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Teller Indian School’s Buried Past May Soon Be Located And Honored

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Photo: Teller Indian School
Teller Indian School.

In 1886, the federal government opened the "Teller Indian School" for American Indian children on the outskirts of Grand Junction. Kids from a dozen Indian nations were sent to the school where they were stripped of their native customs, language...even their given names. And at least 23 died and were buried in a long-lost campus cemetery. Colorado Mesa University Assistant Professor John Seebach, an archeologist, tells Colorado Matters he wants to locate that cemetery and preserve it.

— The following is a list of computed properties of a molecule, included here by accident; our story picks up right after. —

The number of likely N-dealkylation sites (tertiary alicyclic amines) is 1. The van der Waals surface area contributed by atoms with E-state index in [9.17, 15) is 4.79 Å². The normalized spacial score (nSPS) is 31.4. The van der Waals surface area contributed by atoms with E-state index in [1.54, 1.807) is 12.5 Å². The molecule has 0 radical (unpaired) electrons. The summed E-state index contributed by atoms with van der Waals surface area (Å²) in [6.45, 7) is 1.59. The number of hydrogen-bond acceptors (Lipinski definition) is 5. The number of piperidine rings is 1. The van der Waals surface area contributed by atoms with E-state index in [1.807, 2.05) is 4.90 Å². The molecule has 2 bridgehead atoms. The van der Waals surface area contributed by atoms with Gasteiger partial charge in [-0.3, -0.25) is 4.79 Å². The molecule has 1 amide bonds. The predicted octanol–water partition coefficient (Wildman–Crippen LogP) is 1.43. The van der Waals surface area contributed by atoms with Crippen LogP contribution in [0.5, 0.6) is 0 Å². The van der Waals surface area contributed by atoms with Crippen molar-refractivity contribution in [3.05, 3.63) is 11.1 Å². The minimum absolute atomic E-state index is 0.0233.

But he's in a race against time. What was once the Teller Indian School was turned into a home for people with disabilities early in the last century. It became the Grand Junction Regional Center, a facility owned by the State of Colorado. The regional center is in the process of being phased out. Residents are being placed in group homes. The plan is to sell the property. So, Seebach needs to locate that cemetery before the sale in order to have that portion of it removed from the sale and preserved.